Crank Brother’s Synthesis is a special product that lives up to its billing. For £2,150, the top end version is even lighter and adds freehub engagement points for more precision in technical climbing, but you get the main advantages here with the supple front rim and its subtle ability to scrub off less speed and grip more than rivals on really sharp terrain. This translates to a sense of running less tyre pressure or a softer compound in terms of calmness, but since they still feel really rapid too, this Synthesis is one of the best carbon MTB wheelsets available.
DT Swiss XM 1501
Brilliant wheels for aluminium aficionados
Pro: Immediate improvement to any bike. Extremely low drag sensation.
Con: Approaching carbon price point. Centerlock rotor mounts.
This DT Swiss wheel package is a beautifully refined product with a ride feel that’s a cut above. It has a real zip to it, but it isn’t the cheapest and also has less well sealed bearings that appear to prioritise rolling speed over sealing, which won’t suit everyone. DT Swiss XM1501 is a brilliant wheel for aluminium aficionados.
Zipp 3Zero Moto
Superior to the best alloy wheels with improved durability over most carbon
Pro: Simply amazing rims. Comes with TyreWiz sensor.
Con: Comes with TyreWiz sensor whether you want it or not. That price tag.
So the Zipp 3Zero Moto wheels offer a ride quality that is superior to the best alloy wheels, with improved durability over most carbon alternatives. At 1,910g for the 29er wheelset they are some of the heaviest on the market, not that you can tell when you’re riding them. In fact it is the additional cost of TyreWiz, when a £20 pressure gauge would suffice, and the slow freehub engagement that takes the shine off the otherwise standout ride quality. So probably the best option would be a custom build with your preferred hubs. In fact, that’s currently the only option if you have a 12-speed Shimano drivetrain and want to benefit from all of the advantages the 3Zero Moto rims have to offer.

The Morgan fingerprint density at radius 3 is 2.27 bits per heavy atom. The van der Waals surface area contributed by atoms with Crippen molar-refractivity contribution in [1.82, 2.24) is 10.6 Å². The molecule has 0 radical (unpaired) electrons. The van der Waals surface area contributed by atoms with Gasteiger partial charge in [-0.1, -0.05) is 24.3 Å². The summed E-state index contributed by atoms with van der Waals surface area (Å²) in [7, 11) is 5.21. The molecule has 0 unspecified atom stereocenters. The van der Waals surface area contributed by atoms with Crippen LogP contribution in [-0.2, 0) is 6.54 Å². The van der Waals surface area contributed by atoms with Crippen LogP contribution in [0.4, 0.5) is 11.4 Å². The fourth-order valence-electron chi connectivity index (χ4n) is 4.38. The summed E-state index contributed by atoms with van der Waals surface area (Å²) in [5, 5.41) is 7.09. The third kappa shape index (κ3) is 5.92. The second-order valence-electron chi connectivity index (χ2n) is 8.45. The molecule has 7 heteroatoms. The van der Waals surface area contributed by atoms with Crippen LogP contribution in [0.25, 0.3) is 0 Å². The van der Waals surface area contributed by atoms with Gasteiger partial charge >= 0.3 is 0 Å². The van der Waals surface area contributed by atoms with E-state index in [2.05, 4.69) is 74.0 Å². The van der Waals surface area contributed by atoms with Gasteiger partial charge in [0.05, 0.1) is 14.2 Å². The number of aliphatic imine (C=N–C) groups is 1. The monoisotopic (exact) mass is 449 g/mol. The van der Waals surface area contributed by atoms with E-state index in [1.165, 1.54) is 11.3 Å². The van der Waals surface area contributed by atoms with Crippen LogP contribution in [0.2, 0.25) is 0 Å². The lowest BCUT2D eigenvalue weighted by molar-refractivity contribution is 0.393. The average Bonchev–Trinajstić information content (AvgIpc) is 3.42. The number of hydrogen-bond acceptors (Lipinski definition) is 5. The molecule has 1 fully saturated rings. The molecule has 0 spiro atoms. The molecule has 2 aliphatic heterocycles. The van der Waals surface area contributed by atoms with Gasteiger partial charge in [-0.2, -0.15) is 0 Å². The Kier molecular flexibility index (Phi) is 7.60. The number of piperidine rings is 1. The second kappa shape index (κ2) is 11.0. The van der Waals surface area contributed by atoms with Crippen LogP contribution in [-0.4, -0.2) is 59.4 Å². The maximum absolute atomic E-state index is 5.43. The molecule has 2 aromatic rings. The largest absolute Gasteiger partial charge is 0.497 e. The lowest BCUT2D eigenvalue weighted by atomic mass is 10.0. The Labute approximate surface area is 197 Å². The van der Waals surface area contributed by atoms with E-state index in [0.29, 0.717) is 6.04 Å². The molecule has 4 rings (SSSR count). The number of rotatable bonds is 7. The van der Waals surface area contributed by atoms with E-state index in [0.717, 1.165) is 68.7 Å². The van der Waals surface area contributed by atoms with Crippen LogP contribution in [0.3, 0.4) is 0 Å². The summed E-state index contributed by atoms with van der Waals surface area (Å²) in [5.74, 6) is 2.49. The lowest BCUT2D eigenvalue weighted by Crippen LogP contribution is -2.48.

Enve MTB Foundation AM30 wheelset
Enough to turn this carbon cynics into firm believers
Pro: Good balance of stiffness and comfort. Anti pinch flat design is cool.
Con: Not lighter than alloy. Price is still high.
Enve’s AM30s are expensive and don’t bring any ‘extra’ compliance or tracking benefits to the table like Zipp 3Zero Moto or Crank Brothers Synthesis wheelsets. But, if you’re after a zesty, rapid-feeling carbon wheel that’s comfortable enough to ride all day and tough enough to handle a proper battering, this package is a sound investment. And while Enve hasn’t exactly reinvented the wheel itself, it’s done enough to turn this previous cynic into a firm believer.
Mavic Deemax Pro Sam Hill
Much better comfort than most rivals
Price: £900.00 | Weight: F 960g R 1965g | Internal rim width: 28mm
Pro: UST system is easy to set up. Feel fast and responsive.
Con: Specific spokes aren’t available everywhere. Not cheap for an alloy wheelset.
The complete package is really solid and stiff when hammering berms or leaning hard, but never overly spiky or jarring on repeated rough hits. Mavic’s price is at the top end for an alloy wheelset, but the Deemax go really quickly up, down and along, so performance is almost imperceptible from the fastest, most direct carbon hoops, plus you get comfort with a noticeably ‘dull’ feel when trails really want to pummel you.
How to pick the best mountain bike wheels for you
The attitude of reliability trumping every shiny new parts weight is a bit of a theme in recent MTB ‘fashion’ overall. Nobody wants to ruin a great ride with a mechanical, so we largely subscribe to the idea here at mbr too, but also reckon wheels are actually one area where you can have your cake and eat it too.
After-market wheels can massively improve rolling speed, handling, and acceleration. They can also benefit grip, tracking and comfort, which helps you rider faster and safer in the toughest terrain. On top of this, and flying in the face of this new-school attitude for robustness, the best wheels can also achieve these significant performance gains with zero trade offs in terms of reliability and lifespan if you choose wisely. With wheelsets better than ever, the choices are plentiful, and nowadays you only need to spend top dollar for ultimate (rather than good) performance too.
Upgrading your wheels will have a bigger impact on the way your bike rides than just about any other component choice; we put four alloy and two carbon pairs to the test.
Buying a new pair of mountain bike wheels is a sizeable investment, but choose wisely and it can actually be one of, if not, the most transformative upgrades to your riding experience.
On the surface, wheels simply roll and support tyres that cushion the bike from the terrain.